But who looks out for them? Who asks them if they’re coping? If their shoulders need a break? You’re so strong, so brave they say. Keep smiling through the tears they advice. Poor mental health is not seen as an option. You keep praying. And you keep going.

Now prayer is a powerful thing. It has got me through the worst of times and I thank it for my best of times. But that does not mean poor mental health does not require treatment. You would not cut your finger off but just pray for it to fix itself.

But even my mum – the strongest women I know – refuses to get help. Perhaps because she doesn’t know what help could even be. She doesn’t want to take psychotics. And why does she need to speak to anyone when she can speak to God? It’s as if seeking help is admitting defeat and breaking the oath we are born into. The oath to care about everyone else’s needs and to carry all their pain.

And then there’s me, another brown women. Baring the weight of my mother’s pain, my sisters’ pains, my brothers’ pain. Now financially supporting my family because the tax man has decided my mum is not a single parent and so does not deserve benefits (they believe my dad still lives with us and won’t believe otherwise). Worrying about the my brother’s grades. Worrying about him being accused of being a terrorist because he is a brown boy with a beard. Worrying about my sisters getting their hearts broken. Worrying about my families, my friends, my world. Another strong girl doomed to be a strong women.

What a treacherous thing to believe that a person is more than a person – John Green, Paper Towns

Domestic Queen?

My mum will be going on holiday for a whole 5 weeks on Saturday. With her gone, as the eldest child, I will essentially be the ruler of the house. My sister – three years my junior – is more housekeeping-responsible. She knows when it’s the right time to have dinner (not when you’re simply hungry), when the little ones need to get to bed (apparently not when they’re sleepy) and how often to clean the bathroom (when it looks dirty should be replaced with a wipe down every night and a more thorough clean every week). So when my mum last went on holiday, the house was still standing and – more importantly to my mum – clean. This time, my sister is going with her, so it’s time for me to step up.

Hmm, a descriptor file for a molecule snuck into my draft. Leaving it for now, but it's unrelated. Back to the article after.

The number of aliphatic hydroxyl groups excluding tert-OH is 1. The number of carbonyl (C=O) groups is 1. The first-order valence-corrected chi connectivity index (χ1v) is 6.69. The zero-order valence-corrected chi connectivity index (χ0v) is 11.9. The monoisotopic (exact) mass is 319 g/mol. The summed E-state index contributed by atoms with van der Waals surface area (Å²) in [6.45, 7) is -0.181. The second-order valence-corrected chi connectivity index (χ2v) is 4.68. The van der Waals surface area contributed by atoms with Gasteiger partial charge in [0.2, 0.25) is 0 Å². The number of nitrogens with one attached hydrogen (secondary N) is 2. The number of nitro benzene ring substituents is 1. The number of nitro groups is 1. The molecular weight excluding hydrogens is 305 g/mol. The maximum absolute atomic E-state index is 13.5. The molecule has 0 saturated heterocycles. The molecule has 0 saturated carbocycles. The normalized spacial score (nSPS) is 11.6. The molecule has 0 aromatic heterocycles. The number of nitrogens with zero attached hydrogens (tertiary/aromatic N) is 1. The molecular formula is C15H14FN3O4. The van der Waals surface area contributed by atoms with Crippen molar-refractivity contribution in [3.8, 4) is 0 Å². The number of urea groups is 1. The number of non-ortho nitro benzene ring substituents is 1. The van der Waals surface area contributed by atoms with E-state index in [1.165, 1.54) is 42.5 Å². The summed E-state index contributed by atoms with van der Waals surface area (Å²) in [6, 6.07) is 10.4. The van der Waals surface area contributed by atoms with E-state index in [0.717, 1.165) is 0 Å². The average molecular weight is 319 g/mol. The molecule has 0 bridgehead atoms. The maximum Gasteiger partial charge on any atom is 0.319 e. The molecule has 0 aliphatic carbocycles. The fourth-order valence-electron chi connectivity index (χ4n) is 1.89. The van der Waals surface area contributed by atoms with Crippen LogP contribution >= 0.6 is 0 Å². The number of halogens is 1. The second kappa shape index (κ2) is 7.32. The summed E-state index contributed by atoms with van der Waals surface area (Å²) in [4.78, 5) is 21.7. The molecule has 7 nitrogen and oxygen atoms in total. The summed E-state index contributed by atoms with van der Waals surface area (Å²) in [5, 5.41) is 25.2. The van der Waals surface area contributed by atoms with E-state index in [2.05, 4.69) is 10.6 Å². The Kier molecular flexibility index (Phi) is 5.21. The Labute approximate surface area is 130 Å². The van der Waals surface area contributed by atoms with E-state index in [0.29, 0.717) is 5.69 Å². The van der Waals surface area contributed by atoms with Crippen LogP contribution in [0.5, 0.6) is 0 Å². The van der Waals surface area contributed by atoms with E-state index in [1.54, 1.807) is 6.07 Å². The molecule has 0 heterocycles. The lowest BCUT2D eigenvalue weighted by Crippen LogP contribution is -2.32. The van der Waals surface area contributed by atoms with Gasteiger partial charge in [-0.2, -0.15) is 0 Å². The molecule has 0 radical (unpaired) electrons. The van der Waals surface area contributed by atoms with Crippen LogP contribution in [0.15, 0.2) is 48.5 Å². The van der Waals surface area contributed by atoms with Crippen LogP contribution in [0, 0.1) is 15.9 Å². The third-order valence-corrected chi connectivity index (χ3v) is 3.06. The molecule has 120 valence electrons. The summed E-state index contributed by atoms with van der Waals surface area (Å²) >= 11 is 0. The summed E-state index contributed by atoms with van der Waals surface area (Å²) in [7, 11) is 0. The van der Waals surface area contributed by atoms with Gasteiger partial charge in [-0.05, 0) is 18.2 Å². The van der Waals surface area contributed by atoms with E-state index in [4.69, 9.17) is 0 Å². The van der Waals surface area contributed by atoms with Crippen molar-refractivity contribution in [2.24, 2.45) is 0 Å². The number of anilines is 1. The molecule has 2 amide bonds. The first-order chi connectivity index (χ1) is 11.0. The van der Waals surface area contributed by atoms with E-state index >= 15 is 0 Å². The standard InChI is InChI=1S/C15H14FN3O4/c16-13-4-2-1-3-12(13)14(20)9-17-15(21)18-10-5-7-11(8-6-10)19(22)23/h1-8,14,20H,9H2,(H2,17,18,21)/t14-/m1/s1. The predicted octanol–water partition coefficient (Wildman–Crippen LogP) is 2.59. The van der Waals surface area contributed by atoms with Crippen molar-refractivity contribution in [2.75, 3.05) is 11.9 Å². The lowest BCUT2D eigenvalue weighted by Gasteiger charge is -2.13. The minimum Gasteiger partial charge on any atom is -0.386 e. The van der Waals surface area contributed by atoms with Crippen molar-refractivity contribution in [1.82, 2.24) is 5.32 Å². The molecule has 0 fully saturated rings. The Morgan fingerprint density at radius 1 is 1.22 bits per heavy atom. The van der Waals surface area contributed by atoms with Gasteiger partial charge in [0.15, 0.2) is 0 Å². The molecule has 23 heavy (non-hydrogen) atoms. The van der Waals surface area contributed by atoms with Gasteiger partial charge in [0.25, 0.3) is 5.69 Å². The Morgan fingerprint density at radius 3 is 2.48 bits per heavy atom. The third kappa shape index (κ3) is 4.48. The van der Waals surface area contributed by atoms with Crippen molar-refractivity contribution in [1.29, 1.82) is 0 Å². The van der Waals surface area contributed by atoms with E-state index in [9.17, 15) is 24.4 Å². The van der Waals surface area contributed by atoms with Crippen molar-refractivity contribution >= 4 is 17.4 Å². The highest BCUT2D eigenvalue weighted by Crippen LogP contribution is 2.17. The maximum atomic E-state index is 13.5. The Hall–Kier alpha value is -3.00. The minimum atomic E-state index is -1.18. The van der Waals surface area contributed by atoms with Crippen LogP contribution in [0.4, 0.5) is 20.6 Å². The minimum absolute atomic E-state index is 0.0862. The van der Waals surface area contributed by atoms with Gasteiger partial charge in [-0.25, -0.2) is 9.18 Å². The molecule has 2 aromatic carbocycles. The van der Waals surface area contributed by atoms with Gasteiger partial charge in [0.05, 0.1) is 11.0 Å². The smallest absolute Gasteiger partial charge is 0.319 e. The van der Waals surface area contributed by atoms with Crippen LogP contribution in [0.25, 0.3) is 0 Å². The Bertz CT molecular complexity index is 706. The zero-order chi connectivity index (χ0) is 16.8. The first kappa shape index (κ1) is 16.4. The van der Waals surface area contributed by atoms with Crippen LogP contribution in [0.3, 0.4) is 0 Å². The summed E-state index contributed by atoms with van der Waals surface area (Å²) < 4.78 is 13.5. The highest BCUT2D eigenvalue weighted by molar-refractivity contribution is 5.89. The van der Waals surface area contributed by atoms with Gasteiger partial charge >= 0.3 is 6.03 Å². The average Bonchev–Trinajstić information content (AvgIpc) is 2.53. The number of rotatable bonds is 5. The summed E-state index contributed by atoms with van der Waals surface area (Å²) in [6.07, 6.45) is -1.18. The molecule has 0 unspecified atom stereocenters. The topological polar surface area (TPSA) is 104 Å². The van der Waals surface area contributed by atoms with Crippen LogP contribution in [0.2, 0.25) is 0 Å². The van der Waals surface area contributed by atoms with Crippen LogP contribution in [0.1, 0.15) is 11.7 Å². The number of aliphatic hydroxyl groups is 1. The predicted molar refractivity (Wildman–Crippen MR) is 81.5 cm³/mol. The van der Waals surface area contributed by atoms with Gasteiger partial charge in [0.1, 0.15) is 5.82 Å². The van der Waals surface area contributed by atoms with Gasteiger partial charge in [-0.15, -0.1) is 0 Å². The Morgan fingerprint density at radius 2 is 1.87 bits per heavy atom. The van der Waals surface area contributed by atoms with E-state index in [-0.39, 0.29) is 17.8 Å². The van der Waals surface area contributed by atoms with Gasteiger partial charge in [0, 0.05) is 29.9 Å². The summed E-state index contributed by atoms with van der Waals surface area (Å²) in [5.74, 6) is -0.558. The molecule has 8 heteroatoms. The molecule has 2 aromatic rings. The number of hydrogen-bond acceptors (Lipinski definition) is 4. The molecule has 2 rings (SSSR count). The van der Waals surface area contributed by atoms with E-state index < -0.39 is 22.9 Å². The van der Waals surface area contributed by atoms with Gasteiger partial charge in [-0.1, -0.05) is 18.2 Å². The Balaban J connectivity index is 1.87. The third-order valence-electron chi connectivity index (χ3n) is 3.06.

Now, this doesn’t sound like that hard a task. I am 23 years old, I have lived out for a few months here and there and travel around (the UK – not the world as I would wish) a lot. So I know how to look after myself. Unfortunately, looking after oneself isn’t the same as looking after a house.  Continue reading

Brown Beauty

She sat up, briefly glancing at her reflection. An action she could not avoid every morning since it hang opposite her bed. Most mornings she would avoid looking in that direction. And should her lazy eyes focus for too long, she’d turn her head. Her skin too dark, her hair too frizzy, her nose too pointy. Too many faults to be beautiful. Too much to deal with first thing in the morning.  Continue reading